The Utah Legislature’s pandemic “endgame” bill lifts the statewide mask mandate on April 10. Counties have some leeway to enact their own pandemic policies — but only if the entire state falls short of three thresholds.
Once the entire state has a 14-day COVID-19 caseload of less than 191 per 100,000 people, coronavirus patients occupy less than 15% of intensive care unit beds, and the state obtains 1.63 million doses of vaccine — regardless of whether they’ve be shot into arms — any pandemic-related public health order goes away, including local mask-wearing requirements.
Until the caseload, ICU bed and vaccination thresholds are met, the state will continue to have a limited mask mandate for groups larger than 50 when they can’t distance themselves from others.
“Your group of friends can be together without a mask, as long as you can social distance from another group,” said Rep. Paul Ray, R-Clearfield, the bill’s sponsor. “But in the Jazz arena, that’s not going to happen.”
Come July, regardless of whether those statewide thresholds have been met or virus variants cause infections to rise again, any pandemic public health order must come to an end.
“If we get to July 1 and we’re seeing a surge, I guarantee,” Ray said, “the Legislature will come back in special session and handle it.”
Salt Lake County Mayor Jenny Wilson enacted the first mask mandate in Utah as cases began escalating last summer, which she credits for a subsequent decline in infections.
But at a County Council meeting last week, the mayor implied HB294 gutted the county’s ability to enact another mandate moving forward.
“We’re S.O.L., in my opinion,” Wilson said.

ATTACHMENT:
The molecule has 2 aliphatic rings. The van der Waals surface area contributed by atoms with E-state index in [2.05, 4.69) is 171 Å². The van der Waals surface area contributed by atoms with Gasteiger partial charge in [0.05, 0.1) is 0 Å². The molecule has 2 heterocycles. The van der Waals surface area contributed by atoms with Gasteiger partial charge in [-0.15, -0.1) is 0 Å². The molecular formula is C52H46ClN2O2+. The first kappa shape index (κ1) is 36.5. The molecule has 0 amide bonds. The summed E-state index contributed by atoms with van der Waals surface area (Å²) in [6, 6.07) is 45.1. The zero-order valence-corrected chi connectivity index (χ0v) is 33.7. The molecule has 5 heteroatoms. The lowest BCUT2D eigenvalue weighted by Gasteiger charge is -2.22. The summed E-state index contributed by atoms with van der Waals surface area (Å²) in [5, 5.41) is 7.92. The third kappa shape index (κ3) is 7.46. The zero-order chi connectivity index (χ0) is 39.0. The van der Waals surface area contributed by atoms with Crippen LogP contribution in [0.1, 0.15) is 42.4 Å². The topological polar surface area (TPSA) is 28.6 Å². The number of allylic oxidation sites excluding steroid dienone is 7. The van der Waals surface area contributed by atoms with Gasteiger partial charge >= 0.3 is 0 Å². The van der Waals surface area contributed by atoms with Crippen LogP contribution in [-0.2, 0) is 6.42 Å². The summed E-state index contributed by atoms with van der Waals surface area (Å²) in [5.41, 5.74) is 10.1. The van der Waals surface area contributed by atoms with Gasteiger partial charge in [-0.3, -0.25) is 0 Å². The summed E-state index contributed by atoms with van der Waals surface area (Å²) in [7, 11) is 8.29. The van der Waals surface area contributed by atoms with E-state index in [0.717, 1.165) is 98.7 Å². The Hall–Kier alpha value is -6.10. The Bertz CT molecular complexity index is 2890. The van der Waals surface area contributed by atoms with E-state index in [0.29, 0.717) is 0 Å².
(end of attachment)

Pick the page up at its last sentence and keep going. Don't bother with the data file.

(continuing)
Utah is already close to meeting the three thresholds in the bill. The state is currently at 239 cases per 100,000 people over 14 days, and caseloads have seen a downward trend since January. People sick with COVID-19 occupy 12% of ICU beds. More than 1 million vaccine have already been administered in the state.
“Probably as soon as around [April 10], or the end of April, if we stay on track with the declining rates” of infection, the thresholds will be met, Wilson said. “I have very serious concerns about the passage of this bill.”
Wilson told council members a primary worry is children, who have not been approved for vaccination if they’re under 16.
Last week, Utah reported its first death of a child from COVID-19.
The mayor’s office has declined to further discuss HB294 with The Salt Lake Tribune to date.
“We are focused on getting as many shots in arms as possible,” a spokesperson said last week.
At a public meeting Tuesday, Salt Lake County Health Department Executive Director Gary Edwards told the council that if the state’s current trend of declining cases continues, it will likely meet HB294′s thresholds in three weeks.
Asked by council members whether the state’s relaxing of the mask mandate and other pandemic orders was premature, Edwards said he’d like to see the legislation better tied to public health metrics.
“I am concerned, we have an April 10 date that is an arbitrary date. It’s not based on any kind of metric,” Edwards said. “We have to remember this is still a novel virus. We are [still] learning about it. The vaccine is brand-new.”
In an interview, County Council Chair Steve DeBry said he’s still reviewing the bill. Republicans like DeBry currently hold a veto-proof majority on the council. Come April 10, if the statewide thresholds are not met, any mask mandate extension would need to be approved by them.
“I would let the science drive the facts of the matter,” DeBry said, adding that he did not speak on behalf of other council members. “If things are still looking good, still dropping, everything looks great, I’d go from there. That wouldn’t stop me personally from wearing a mask.”
Republican council member Aimee Winder Newton said it’s too early to say whether the county needs a mask mandate extension after April 10.
“I tend to err on the side of, if people are fully vaccinated, they don’t need to wear masks,” she said.
Still, Newton urged county residents to be respectful of businesses that enact their own mask requirements and of individuals who continue to wear one.
“It’s going to be interesting to see the reaction in the business community,” Newton said, “but I don’t think it’s a bad thing to look into how we ease out of this mask restriction.”